Tyson weighs $2 bln-plus deal for Michael Foods

• Deal could fetch $2.0-2.5 bln

• Michael Foods had 2013 EBITDA of about $250 mln

• Company seeking 9x or 10x EBITDA

A potential deal for Michael Foods, which is seen worth between $2 billion and $2.5 billion according to the people, would place Tyson, the nation’s largest meat producer, into an adjacent category within poultry and protein.

Michael Foods, the egg and dairy products producer owned by Goldman Sachs Group Inc’s private equity unit, is in the early stages of finding a buyer, and Tyson may ultimately choose not to move forward with an offer, the people cautioned.

Michael Foods is working with Goldman Sachs’ investment banking unit and Bank of America Merrill Lynch on a potential sale, Reuters reported in December.

The sources declined to be named because the matter is private. Tyson Foods and Michael Foods declined to comment. A Goldman Sachs spokeswoman did not immediately respond to a request for comment.

Minnetonka, Minnesota-based Michael Foods produces and distributes products including specialty eggs, refrigerated potatoes, cheese and other dairy products.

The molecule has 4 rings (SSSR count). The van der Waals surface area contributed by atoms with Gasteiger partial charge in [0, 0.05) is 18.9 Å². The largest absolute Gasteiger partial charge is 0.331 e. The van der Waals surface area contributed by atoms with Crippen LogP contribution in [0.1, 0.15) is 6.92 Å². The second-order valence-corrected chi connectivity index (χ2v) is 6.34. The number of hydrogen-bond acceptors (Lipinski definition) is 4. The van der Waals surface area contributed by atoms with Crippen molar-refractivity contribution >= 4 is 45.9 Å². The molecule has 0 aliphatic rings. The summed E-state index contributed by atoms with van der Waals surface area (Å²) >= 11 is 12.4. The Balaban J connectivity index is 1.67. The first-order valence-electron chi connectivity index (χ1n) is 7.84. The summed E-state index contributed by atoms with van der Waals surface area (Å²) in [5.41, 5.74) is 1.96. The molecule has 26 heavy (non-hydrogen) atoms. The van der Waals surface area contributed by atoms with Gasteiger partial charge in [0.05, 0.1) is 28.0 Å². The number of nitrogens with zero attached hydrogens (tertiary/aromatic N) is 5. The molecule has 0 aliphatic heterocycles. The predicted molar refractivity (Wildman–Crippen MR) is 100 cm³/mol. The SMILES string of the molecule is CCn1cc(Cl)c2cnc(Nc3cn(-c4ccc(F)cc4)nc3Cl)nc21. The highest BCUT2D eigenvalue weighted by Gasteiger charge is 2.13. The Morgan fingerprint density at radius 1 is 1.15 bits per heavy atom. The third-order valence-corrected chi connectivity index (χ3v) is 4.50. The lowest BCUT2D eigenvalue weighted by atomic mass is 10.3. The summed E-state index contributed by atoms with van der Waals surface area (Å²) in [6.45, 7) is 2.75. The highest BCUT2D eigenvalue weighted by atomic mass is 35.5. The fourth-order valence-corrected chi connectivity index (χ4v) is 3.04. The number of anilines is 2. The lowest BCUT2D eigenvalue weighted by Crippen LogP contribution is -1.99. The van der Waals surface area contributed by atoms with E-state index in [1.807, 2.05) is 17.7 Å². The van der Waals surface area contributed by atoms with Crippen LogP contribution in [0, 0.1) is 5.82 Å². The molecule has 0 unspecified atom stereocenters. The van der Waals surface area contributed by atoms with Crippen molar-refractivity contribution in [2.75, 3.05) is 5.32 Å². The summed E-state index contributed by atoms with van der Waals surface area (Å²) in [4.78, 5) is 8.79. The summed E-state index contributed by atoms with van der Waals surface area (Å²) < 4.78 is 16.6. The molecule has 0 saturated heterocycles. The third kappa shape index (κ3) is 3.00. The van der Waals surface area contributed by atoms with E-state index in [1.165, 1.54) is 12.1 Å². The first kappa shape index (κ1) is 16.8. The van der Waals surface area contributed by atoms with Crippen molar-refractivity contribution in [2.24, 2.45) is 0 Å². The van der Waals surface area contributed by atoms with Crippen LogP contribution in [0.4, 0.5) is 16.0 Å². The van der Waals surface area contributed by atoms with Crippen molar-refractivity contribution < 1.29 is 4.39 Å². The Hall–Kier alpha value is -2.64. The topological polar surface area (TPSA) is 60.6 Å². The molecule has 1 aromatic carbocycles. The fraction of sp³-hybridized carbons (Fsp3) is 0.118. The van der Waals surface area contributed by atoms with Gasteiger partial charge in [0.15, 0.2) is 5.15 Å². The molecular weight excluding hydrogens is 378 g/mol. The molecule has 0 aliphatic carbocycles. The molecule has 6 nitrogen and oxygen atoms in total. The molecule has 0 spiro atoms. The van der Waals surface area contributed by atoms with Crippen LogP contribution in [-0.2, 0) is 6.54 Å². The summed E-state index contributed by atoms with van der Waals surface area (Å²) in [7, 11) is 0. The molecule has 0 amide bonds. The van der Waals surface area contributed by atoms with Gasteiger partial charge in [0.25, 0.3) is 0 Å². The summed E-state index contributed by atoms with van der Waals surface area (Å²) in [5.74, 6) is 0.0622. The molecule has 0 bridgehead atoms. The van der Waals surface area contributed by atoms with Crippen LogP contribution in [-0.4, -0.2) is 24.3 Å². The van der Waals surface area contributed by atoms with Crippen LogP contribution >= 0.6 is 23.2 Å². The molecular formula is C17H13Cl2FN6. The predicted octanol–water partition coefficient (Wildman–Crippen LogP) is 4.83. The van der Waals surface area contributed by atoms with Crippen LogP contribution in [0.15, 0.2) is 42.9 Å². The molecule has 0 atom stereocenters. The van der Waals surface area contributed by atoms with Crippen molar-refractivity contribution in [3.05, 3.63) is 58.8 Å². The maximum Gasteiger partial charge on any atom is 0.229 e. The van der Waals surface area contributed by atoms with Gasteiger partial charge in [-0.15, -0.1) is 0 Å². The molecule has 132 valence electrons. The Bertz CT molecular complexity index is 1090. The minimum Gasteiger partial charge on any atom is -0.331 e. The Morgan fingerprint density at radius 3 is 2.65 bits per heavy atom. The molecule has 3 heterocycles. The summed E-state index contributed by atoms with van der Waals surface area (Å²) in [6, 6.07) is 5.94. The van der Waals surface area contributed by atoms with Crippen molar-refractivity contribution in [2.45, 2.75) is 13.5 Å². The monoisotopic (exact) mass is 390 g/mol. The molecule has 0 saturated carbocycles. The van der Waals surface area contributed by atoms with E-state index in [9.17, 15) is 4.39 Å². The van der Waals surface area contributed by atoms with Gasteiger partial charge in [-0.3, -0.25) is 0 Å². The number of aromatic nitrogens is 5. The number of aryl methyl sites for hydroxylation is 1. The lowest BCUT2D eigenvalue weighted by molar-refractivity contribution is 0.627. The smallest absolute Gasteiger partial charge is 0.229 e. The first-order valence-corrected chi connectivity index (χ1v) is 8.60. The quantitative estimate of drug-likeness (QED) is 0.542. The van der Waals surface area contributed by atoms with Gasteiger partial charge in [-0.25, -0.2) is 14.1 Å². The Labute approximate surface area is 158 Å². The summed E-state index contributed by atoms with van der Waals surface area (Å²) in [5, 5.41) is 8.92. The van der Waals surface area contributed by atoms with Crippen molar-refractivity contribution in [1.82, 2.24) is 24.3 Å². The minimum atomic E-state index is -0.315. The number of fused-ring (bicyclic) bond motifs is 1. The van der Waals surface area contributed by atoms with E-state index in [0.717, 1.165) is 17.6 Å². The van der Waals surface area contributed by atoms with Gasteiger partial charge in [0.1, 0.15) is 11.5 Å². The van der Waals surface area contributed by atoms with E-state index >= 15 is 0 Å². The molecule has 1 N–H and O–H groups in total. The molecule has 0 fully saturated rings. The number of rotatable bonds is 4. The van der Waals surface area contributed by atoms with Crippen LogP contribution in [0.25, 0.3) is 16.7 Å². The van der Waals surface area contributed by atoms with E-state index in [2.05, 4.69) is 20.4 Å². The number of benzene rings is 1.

Tyson Foods, which has a market cap of around $12 billion, has traditionally shunned large acquisitions. The last major acquisition it made was its 2001 purchase of IBP Inc for $3.2 billion, which helped transform the company into the world’s largest meat producer and processor.

A tie-up between Tyson and Michael Foods would bring synergies on the poultry side of the business as both companies raise chickens.

Goldman Sachs Capital Partners bought Michael Foods from private equity firm Thomas H. Lee Partners LP in 2010 for around $1.7 billion. Thomas H. Lee retained an ownership stake of about 20 percent as part of the transaction.

In the nine months ending September 28, Michael Foods posted adjusted EBITDA of $188 million, up 7.2 percent from the same period last year.

For the full 2013 year, the company was on track to report EBITDA of around $250 million. Michael Foods is hoping to fetch roughly 9 or ten times that amount, according to the people familiar with the matter.

Olivia Oran, Soyoung Kim and Greg Roumeliotis are reporters for Reuters News in New York